Again and again and again, Kirby has changed the "proof" he says is needed to demonstrate that vaccines are safe. In the epilogue to his book, Kirby quoted a parent saying that if the thimerosal theory was correct, autism rates should start to go down by 2005, which was four years after thimerosal had been removed from childhood vaccines. Then in 2005, he told Imus, "It's going to take another two years before we know whether [thimerosal] has been causing the rise." In 2007, autism diagnoses were still going up; since then, he's advanced an array of new theories. In his piece today, Kirby says that "the ranks of the devastated but convinced" who believe vaccines are to blame for their children’s autism will continue to grow because "there is nothing that anyone can do or say — not you, not me, not any scientist on earth — until definitive proof of all the true causes of autism is found." That, of course, is completely nonsensical: We don't need to know what does cause each and every case of autism to feel confident saying that certain things are not the cause. (By that logic, the long-discredited "refrigerator mother" theory — that autism was the result of emotionally frigid mothers — would still be in play.)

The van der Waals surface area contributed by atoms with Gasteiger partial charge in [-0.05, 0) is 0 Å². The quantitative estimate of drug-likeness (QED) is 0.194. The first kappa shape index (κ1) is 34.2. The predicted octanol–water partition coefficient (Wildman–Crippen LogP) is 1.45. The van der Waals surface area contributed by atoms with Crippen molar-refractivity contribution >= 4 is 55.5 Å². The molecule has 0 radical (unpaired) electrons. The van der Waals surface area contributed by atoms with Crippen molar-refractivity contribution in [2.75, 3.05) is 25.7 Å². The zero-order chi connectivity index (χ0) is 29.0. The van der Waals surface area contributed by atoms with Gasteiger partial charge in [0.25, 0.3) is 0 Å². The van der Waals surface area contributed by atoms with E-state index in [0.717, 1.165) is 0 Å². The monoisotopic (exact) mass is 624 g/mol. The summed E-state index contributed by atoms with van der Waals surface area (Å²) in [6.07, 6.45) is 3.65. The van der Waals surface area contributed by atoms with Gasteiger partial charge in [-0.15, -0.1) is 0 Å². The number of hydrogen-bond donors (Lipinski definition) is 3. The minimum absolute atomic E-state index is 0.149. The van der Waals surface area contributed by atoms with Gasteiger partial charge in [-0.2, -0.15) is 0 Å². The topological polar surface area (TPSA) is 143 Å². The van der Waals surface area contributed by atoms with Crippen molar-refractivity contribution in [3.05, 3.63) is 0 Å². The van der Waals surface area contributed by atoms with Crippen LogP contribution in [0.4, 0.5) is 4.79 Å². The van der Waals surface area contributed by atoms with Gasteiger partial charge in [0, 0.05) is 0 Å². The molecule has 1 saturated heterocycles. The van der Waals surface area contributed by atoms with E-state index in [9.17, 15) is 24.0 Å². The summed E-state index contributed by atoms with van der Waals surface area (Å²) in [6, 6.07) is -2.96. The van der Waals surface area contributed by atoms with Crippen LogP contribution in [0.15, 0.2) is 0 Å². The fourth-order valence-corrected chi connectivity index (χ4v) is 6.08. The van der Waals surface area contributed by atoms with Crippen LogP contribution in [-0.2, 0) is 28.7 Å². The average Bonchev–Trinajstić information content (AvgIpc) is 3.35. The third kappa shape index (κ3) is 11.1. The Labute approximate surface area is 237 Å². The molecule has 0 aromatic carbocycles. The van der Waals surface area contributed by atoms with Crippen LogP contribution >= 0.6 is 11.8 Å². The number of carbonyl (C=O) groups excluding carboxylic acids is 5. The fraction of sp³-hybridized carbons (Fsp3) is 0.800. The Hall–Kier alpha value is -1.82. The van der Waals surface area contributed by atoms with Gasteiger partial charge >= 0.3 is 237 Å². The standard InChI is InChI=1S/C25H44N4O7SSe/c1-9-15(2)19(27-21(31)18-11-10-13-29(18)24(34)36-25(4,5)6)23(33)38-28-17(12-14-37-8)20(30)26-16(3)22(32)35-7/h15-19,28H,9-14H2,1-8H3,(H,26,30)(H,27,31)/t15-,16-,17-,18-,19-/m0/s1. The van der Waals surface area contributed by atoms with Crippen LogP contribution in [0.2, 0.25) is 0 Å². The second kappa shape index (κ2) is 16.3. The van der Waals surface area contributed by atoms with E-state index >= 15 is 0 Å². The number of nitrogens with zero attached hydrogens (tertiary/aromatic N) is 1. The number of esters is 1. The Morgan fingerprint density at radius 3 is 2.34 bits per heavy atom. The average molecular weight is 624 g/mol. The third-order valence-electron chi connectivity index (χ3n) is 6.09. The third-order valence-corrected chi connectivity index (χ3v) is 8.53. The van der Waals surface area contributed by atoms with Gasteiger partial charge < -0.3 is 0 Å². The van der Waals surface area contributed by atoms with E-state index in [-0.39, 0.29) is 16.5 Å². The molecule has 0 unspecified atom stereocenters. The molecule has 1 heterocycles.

Kirby begins what is being billed as part one of a two-part series by describing how he’s "been speaking to young parents in my neighborhood of Park Slope, Brooklyn, lately about vaccines and autism. ...These are highly educated, affluent and politically progressive people—doctors, lawyers, entrepreneurs, writers and other successful professionals." Why is it, he asks, that "so many educated, successful parents still believe that the current vaccine schedule can hurt a small percentage of susceptible kids, and that some of those injuries might result in an autism spectrum disorder (ASD)?"